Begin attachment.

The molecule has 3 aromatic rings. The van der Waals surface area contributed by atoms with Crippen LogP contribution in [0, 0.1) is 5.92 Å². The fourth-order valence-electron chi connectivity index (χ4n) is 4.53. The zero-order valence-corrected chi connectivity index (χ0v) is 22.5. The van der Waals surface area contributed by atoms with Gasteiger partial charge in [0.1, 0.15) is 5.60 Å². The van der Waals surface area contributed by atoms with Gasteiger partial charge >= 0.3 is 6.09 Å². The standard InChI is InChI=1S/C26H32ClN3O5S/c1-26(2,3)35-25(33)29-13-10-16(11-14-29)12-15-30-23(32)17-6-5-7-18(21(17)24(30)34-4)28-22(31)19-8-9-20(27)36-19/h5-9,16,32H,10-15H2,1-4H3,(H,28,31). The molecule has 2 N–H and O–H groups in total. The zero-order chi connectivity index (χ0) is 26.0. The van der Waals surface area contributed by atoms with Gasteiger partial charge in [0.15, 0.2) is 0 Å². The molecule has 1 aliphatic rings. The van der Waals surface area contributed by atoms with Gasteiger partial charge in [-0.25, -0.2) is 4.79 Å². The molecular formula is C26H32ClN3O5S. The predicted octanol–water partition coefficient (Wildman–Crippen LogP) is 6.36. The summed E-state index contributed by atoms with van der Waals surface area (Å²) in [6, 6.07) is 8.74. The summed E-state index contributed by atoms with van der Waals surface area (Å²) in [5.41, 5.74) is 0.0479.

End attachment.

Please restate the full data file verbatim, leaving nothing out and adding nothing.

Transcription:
The molecule has 3 aromatic rings. The van der Waals surface area contributed by atoms with Crippen LogP contribution in [0, 0.1) is 5.92 Å². The fourth-order valence-electron chi connectivity index (χ4n) is 4.53. The zero-order valence-corrected chi connectivity index (χ0v) is 22.5. The van der Waals surface area contributed by atoms with Gasteiger partial charge in [0.1, 0.15) is 5.60 Å². The van der Waals surface area contributed by atoms with Gasteiger partial charge >= 0.3 is 6.09 Å². The standard InChI is InChI=1S/C26H32ClN3O5S/c1-26(2,3)35-25(33)29-13-10-16(11-14-29)12-15-30-23(32)17-6-5-7-18(21(17)24(30)34-4)28-22(31)19-8-9-20(27)36-19/h5-9,16,32H,10-15H2,1-4H3,(H,28,31). The molecule has 2 N–H and O–H groups in total. The zero-order chi connectivity index (χ0) is 26.0. The van der Waals surface area contributed by atoms with Gasteiger partial charge in [0.15, 0.2) is 0 Å². The molecule has 1 aliphatic rings. The van der Waals surface area contributed by atoms with Gasteiger partial charge in [-0.25, -0.2) is 4.79 Å². The molecular formula is C26H32ClN3O5S. The predicted octanol–water partition coefficient (Wildman–Crippen LogP) is 6.36. The summed E-state index contributed by atoms with van der Waals surface area (Å²) in [6, 6.07) is 8.74. The summed E-state index contributed by atoms with van der Waals surface area (Å²) in [5.41, 5.74) is 0.0479.